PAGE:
While Big Ten rivals Ohio State and Michigan State both managed to eke out tough wins against mid-level conference opponents on Saturday, No. 15 Michigan had a much tougher go against Iowa at Kinnick Stadium in Iowa City.
Down eight points late in the fourth quarter, thanks to a botched extra point earlier in the first half, quarterback Denard Robinson and his Wolverines teammates got the ball at their own 18-yard line with 2:15 remaining.
Despite a rash of inaccuracy and the resulting incompletions—Robinson ended up 4-for-13 on the drive—each of the four completions ended up in big first downs to Martavious Odoms, Roy Roundtree, Jeremy Gallon and Roundtree again. All told, Robinson and the Wolverines had moved the ball to the Iowa 3-yard line with 16 seconds remaining.
That was when things got interesting.
On first down, Robinson attempted a timing pattern to the right that was…well, poorly timed. He missed Junior Hemingway by a country mile.
On second down, Robinson again aimed his throw at Hemingway to the quarterback’s right. The receiver attempted to react and adjust to the poorly thrown pass in the end zone, and Hemingway made a remarkable stretch to reel in the ball at the back of the end zone. The referees ruled Hemingway out of bounds as his momentum carried him out after he appeared to have caught and controlled the pass.
But was Hemingway’s knee down with the ball controlled in his arms before he landed out of bounds?
It sure appeared so, and ESPN’s play-by-play man even went so far as to say, “I think that’s a touchdown,” before the referees came back.
The refs soon did come back. The ruling on the field was upheld. Incomplete pass. No touchdown.
Yes, it was a tough call, but the replays showed Hemingway with the ball controlled in his arms well before he landed out of bounds. His knee was down in bounds with the ball secure.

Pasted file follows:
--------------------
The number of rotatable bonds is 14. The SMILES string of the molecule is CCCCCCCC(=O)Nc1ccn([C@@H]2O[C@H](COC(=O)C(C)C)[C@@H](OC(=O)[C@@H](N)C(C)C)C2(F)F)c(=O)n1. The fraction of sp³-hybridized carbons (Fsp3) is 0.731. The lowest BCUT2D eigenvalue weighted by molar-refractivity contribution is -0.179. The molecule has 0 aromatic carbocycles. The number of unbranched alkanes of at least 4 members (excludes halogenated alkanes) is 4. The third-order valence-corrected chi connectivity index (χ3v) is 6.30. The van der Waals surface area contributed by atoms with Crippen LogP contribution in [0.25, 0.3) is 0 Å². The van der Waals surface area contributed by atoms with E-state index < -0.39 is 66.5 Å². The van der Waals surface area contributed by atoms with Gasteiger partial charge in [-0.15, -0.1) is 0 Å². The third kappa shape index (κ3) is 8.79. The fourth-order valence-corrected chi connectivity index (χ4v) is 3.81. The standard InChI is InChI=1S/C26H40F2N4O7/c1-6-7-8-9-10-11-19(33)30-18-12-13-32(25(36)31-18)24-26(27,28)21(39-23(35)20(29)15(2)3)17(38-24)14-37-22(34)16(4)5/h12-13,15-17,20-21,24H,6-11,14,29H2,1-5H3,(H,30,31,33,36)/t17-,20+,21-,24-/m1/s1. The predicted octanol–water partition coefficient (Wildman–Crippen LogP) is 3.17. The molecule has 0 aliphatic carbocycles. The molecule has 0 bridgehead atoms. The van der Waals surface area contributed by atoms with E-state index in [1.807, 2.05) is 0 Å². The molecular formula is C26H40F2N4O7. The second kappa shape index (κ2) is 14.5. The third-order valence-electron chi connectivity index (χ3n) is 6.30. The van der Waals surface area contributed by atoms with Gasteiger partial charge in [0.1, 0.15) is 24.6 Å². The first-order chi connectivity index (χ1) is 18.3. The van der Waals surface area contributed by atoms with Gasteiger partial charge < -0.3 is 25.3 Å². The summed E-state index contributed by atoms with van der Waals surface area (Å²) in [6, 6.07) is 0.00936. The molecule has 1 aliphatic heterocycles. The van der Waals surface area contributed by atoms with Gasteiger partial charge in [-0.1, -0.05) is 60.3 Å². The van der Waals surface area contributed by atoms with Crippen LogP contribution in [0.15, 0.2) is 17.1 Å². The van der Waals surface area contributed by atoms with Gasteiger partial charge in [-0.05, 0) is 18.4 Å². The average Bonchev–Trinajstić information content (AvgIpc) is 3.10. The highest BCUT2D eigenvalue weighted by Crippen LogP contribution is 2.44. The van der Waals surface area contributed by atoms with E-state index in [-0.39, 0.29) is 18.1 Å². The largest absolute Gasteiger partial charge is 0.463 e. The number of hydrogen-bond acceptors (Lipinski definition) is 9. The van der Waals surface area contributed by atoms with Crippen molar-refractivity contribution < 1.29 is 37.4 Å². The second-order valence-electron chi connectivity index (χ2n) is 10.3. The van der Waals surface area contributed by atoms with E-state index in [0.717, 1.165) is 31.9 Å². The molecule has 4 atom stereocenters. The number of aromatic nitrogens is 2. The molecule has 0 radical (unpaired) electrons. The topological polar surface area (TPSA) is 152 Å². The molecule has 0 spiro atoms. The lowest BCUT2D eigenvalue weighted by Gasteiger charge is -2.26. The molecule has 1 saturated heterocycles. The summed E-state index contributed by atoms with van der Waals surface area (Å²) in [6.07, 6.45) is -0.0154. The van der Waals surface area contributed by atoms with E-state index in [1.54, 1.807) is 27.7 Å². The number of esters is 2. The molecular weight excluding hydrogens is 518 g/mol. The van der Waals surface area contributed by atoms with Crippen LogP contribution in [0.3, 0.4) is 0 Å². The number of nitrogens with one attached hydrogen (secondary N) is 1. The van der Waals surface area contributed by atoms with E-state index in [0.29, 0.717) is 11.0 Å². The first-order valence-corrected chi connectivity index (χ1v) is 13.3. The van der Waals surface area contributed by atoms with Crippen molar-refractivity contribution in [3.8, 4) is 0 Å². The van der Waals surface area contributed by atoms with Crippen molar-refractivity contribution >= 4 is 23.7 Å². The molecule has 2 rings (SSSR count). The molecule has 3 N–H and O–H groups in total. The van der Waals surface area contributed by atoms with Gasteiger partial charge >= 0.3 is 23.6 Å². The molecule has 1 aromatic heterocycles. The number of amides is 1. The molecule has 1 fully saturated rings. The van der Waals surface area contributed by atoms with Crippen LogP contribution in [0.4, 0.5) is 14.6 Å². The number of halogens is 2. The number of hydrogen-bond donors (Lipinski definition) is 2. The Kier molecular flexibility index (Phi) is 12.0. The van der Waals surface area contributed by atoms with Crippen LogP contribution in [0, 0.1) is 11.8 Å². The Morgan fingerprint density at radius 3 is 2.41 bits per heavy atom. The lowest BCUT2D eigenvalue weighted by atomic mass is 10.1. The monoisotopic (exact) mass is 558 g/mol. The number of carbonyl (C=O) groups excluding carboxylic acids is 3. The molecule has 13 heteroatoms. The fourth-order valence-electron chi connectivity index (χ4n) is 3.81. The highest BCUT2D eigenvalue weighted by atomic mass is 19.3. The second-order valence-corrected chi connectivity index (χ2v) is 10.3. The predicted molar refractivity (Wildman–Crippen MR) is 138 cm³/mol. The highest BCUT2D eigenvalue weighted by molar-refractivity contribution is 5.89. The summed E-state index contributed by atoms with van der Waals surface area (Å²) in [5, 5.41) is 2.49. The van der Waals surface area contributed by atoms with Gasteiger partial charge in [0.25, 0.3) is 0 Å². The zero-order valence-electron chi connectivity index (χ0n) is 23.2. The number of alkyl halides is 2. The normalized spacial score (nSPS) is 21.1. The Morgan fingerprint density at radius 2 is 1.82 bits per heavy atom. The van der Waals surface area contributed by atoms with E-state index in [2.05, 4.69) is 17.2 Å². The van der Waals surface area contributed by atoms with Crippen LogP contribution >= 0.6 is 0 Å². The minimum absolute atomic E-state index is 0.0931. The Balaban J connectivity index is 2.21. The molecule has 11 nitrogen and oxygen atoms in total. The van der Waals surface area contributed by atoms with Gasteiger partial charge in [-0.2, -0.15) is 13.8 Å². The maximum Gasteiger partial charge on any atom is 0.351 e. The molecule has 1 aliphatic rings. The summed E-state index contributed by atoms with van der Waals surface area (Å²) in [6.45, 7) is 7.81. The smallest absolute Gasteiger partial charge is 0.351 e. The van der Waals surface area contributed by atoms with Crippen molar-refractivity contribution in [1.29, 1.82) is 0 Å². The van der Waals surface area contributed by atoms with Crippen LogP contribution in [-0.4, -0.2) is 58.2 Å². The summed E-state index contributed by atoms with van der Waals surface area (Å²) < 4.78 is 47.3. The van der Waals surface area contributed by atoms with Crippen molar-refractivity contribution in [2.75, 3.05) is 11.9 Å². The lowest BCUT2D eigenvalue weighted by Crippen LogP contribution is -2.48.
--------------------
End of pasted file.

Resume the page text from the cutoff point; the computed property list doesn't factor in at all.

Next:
But the referees didn’t see it that way.
Third down, Michigan.
On third, Iowa got pressure up the middle on Denard Robinson, forcing him to scramble to his left and out of the pocket. Robinson threw a weak ball toward double-covered Vincent Smith in the end zone, but it was well underthrown, and Smith couldn’t come up with it in the tangle of arms and legs.
Fourth down. Two seconds remaining.
Robinson received the ball from center and aimed for Roundtree on a quick slant across the middle, but the ball was batted away by the defensive back covering Roundtree.
Of course, replays showed that the defensive back was, in fact, on Roundtree. He had his hands all over the Wolverines receiver, but the referees were again afraid to make a pass-interference ruling, and the penalty flag stayed in the pocket of the back judge.
The most dynamic quarterback in the country, and you can’t score in four tries from the 3-yard line?
Saturday was a sad showing from the Michigan offense. Certainly it wasn’t helped by two embarrassingly awful referee calls on two tight plays in the last 10 seconds of the game, but despite those decisions, Michigan didn’t deserve to win this game.
Regardless of where you stand on those two controversial plays, Michigan lost 24-16, fell to 7-2 and will now have a huge uphill battle to reach the Big Ten championship game.